Skin Self Examination
Perform a Skin Self-Exam Once a Month
Everyone should examine their skin for suspicious moles and changes to the skin that may be precursors of skin cancer.
Get Help From a Spouse or Friend
Ask for help from someone close to you. It's more enjoyable and effective at examining hard-to-see areas, such as your back. Eliciting their assistance may inspire them to check their own skin too.
The best time to examine your skin is immediately after a shower or bath. Check your skin in a well-lit room using a full-length mirror and handheld mirror.
It’s helpful to be familiar with where your birthmarks, moles, and blemishes are located and what they usually look and feel like.
Use a Body Mole Map to record where spots appear on your skin. You can refer to the Body Mole Map the next time you perform a skin exam to determine if there have been any changes.
Check Yourself from Head to Toe
By checking your skin regularly, you will become familiar with what is normal for you. It may be helpful to record the dates of your skin exams and write notes about the way your skin looks. If you find anything unusual, see your doctor right away.
What to Look for During a Skin Self-Exam
As you or your partner examines your skin, look for changes in the size, color, shape, or texture of any marks on your skin.
Signs of skin cancer include:
- Mole that is different from the rest, itches, bleeds, or is changing in any way — even if the mole is smaller than 6 millimeters (about the size of a pencil eraser)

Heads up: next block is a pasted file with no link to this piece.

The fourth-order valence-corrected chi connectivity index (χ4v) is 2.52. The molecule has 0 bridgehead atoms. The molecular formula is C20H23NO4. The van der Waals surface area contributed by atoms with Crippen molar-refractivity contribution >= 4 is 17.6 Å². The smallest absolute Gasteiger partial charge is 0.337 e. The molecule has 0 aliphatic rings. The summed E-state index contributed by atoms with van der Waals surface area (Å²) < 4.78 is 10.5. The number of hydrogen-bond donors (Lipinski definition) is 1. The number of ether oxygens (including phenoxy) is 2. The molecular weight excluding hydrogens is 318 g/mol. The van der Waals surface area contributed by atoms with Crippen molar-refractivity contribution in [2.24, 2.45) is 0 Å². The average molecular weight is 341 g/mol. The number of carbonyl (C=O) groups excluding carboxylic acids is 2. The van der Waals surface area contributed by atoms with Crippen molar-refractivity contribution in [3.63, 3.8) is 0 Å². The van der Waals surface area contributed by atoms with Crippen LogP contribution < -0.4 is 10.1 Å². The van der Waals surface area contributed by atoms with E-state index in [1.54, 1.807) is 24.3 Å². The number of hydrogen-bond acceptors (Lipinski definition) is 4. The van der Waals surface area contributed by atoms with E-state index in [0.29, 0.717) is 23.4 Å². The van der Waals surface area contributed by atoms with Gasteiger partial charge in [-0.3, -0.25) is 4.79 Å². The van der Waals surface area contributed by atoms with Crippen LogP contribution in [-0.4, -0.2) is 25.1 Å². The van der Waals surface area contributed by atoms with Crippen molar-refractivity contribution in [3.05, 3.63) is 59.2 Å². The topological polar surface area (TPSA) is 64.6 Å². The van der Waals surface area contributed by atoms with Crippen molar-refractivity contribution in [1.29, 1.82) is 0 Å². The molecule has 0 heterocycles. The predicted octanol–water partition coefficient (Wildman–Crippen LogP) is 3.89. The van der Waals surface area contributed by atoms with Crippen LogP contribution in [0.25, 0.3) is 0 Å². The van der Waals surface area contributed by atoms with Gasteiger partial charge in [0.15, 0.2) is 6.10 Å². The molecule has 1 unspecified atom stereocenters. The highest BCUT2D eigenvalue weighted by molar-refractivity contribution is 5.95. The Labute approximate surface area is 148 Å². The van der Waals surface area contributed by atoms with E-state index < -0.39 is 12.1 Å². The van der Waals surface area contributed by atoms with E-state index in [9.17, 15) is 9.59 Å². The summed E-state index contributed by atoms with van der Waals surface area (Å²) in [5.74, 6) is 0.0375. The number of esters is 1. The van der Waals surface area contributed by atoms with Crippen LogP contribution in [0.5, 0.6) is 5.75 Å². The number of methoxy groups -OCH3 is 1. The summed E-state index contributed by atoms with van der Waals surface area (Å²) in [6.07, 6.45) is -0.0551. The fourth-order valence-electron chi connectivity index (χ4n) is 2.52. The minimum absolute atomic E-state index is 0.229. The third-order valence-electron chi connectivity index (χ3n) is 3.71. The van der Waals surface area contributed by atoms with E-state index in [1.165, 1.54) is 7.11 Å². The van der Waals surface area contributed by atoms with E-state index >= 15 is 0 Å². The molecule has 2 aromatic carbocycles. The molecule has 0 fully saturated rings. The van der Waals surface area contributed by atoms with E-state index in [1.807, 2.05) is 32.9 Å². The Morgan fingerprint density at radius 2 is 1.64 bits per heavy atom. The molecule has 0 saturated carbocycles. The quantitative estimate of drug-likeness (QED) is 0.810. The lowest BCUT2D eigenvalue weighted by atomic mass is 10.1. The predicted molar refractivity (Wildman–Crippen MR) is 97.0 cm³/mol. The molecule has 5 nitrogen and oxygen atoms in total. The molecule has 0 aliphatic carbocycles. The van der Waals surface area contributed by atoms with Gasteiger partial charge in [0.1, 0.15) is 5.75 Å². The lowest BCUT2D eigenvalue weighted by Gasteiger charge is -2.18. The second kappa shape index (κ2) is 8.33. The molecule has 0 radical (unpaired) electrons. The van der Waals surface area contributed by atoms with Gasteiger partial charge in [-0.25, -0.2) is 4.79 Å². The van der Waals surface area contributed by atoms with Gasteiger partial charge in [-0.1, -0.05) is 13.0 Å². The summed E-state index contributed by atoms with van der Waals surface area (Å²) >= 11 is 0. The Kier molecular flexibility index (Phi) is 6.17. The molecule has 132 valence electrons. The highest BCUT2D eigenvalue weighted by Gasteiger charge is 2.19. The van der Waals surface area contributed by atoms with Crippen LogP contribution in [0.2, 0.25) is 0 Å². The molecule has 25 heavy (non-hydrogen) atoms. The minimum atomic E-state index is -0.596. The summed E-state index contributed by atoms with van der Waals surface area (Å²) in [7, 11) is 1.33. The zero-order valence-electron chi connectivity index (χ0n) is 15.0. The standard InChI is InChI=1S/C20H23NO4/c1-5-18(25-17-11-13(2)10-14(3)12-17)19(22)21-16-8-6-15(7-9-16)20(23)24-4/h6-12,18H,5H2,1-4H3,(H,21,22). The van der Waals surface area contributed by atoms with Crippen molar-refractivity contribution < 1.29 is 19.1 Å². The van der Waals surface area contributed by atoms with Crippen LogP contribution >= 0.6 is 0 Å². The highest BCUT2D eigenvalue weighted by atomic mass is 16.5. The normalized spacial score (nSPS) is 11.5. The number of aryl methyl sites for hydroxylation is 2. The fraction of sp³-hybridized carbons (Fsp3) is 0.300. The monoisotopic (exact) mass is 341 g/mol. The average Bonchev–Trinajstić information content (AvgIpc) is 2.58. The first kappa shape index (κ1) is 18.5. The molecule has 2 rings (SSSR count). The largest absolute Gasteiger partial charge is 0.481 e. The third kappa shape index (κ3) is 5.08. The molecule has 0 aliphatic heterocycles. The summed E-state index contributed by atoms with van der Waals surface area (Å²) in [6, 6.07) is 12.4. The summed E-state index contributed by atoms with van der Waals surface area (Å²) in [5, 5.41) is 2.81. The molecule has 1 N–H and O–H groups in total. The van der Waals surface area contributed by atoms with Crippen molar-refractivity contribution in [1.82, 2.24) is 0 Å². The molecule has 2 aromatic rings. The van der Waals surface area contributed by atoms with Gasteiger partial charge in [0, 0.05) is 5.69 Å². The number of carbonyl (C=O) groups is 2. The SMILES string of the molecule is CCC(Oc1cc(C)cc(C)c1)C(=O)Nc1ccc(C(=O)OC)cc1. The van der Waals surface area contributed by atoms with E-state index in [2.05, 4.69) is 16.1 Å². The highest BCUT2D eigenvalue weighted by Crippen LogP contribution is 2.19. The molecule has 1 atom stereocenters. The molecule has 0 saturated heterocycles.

- Sore that never fully heals
- Translucent growth with rolled edges
- Brown or black streak underneath a nail
- Cluster of slow-growing, shiny pink or red lesions
- Waxy-feeling scar
- Flat or slightly depressed lesion that feels hard to the touch
Tell your doctor if you find a suspicious lesion
Keep in mind the ABCDEs of melanoma detection
If you see a mole or new spot on your skin that has any of the ABCDEs, immediately make an appointment to see your doctor.
Note: Do not use the photographs above to try to diagnose melanoma yourself. Pictures are useful examples, but they cannot take the place of a doctor’s examination.
- "A" for Asymmetry: Does one half of a mole look different from the other?
- "B" for Border: Is the edge (border) of the mole ragged, notched, or blurred?
- "C" for Color: Does the mole have a variety of hues or colors within the same lesion? (The color is uneven and has shades of black, brown, and tan? Are there areas of white, grey, red, pink, or blue?)
- "D" for Diameter: Is the mole wider than 6mm or 1/4 inch? (the width of a pencil eraser). Or has there been an increase in size?
- "E" for Evolving: Does the mole or skin lesion look different from your other moles or has it changed in shape color, size or other trait?
Melanomas can vary greatly in how they look. Many show all of the ABCDE features. However, some may show changes or abnormalities in only one or two of the ABCDE features.
See your doctor if you notice a mole that is different from others, or which changes, itches, or bleeds even if it is smaller than 6 millimeter.
Always tell your doctor if you find a suspicious lesion
Contact your doctor if you or your partner finds a suspicious lesion. Inform the person making the appointment why you want to see the doctor. Skin cancer has a high cure rate when detected early.
© 2010 Vivacare. Last updated May 1, 2012.
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This information is for general educational uses only. It may not apply to you and your personal medical needs. This information should not be used in place of a visit, call, consultation with or the advice of your physician or health care professional.
Communicate promptly with your physician or other health care professional with any health-related questions or concerns.
Be sure to follow specific instructions given to you by your physician or health care professional.
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